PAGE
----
Tucked behind the ball fields and swimming pool at Cady Way Park is a community hot spot where the only price of admission is a paddle and some practice time.
“There are six pickleball courts at Cady Way that were built around February of 2021,” said Winter Park resident Will Winsemann. “The only time people don’t go is when it’s literally pouring rain and the gates are locked.”
Winsemann is one of several local enthusiasts who enjoy the Cady Way courts while helping to grow the pickleball community.
Pickleball began in 1965 as a niche sport, combining aspects of tennis and ping-pong with a wiffle ball. The origin of the name is debated but its reference to the crew term “pickle boat” – referring to a team made up of non-starters from other boats – seems to be one possibility.
Teams play on an area that is roughly the size of a badminton court, allowing many tennis facilities to accommodate several pickleball players with a small number of courts. The sport has gained popularity across several age-groups, despite a popular misconception.
“I was first introduced to pickleball during a visit to my mom’s retirement community in 2015, but I didn’t take it up right away,” Winsemann said. “There’s an assumption that pickleball is for older people, like bingo or shuffleboard, and I kind of thought the same thing.”
Quality time with mom eventually turned competitive when some of her friends joined in.
“They were mopping the floor with me,” he said. “That’s when I decided to get better at pickleball; so I don’t embarrass my mom and I can give them a good game.”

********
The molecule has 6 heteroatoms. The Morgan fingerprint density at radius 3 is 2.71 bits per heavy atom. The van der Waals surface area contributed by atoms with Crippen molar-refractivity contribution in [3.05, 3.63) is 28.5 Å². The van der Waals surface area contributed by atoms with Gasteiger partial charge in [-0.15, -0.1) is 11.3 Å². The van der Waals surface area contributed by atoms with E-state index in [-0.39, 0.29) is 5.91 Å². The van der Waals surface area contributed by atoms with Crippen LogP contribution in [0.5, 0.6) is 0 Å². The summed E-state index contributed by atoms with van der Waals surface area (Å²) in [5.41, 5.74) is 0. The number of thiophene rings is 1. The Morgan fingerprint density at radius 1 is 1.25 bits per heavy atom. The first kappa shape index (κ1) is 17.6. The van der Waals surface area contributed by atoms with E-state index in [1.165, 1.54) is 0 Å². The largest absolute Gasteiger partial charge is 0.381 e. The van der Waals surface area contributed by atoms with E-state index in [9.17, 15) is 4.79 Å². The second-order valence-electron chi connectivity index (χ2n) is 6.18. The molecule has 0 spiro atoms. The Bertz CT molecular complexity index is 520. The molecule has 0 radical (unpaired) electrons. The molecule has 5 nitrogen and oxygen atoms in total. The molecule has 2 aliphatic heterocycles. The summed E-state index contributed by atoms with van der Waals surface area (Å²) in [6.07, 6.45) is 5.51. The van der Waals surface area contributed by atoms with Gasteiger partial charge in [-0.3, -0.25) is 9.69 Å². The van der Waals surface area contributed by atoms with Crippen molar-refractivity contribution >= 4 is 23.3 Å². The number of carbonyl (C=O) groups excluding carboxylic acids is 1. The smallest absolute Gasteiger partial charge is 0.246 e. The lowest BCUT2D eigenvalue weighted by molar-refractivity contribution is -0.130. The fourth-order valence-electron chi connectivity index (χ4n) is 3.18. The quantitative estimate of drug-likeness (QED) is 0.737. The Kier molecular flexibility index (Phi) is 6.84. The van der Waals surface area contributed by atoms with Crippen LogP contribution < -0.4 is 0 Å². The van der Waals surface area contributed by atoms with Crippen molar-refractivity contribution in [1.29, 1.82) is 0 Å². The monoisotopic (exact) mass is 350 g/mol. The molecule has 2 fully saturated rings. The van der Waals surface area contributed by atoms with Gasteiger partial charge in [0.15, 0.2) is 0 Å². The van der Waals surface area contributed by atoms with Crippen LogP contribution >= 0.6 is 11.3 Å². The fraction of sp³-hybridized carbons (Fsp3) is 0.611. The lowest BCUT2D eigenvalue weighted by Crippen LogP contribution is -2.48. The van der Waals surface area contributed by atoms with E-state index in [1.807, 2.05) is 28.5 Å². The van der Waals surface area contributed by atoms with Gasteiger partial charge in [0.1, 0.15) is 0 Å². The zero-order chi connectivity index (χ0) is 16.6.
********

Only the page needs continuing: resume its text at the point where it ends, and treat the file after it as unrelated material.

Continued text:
He was able to improve his skills at some Orlando-area courts, but choices in Winter Park were limited until the Cady Way courts opened. And according to Winsemann, it took a while for word to spread.
“A week or two after Cady Way opened, I went by and there was no one playing,” he said. Hoping to raise awareness, and find some weekly games, he volunteered to moderate the Cady Way Pickleball Facebook page. “Facebook is one of the best ways for the pickleball community to keep in touch and find places to play,” he said. “I just started making posts and encouraging people to come play and it kind of grew from there.”
The page currently serves 1.6K members, and it’s not just for locals. “People who live outside Winter Park and visitors from out of town will use the group to try and schedule some organized play,” said Winsemann, who was named a pickleball ambassador by USA Pickleball for his efforts to promote the game.
“I started playing two years ago,” said Pete Szaraz, who drives from Oviedo to play at Cady Way Park on weekends. “It’s great exercise and it beats going to a gym.”
Scott Kufus, of Longwood, agrees. “I started playing and all of a sudden I lost 15 lbs.,” he said. “And the people are great. I’ve made a lot of friends here.”
A typical Saturday morning at the Cady Way courts echoes with the gentile sounds of paddles volleying the hollow, plastic balls. But the sound of conversation is what keeps so many people coming back.
“It’s pretty important to me to have some regular exercise for my physical and mental well-being. But what really drew me in was how nice everybody was,” Winsemann said. “They were willing to give me tips and show me the ropes. And they didn’t try to exclude me just because I wasn’t important or good enough. And that’s why I stayed in the pickleball community.”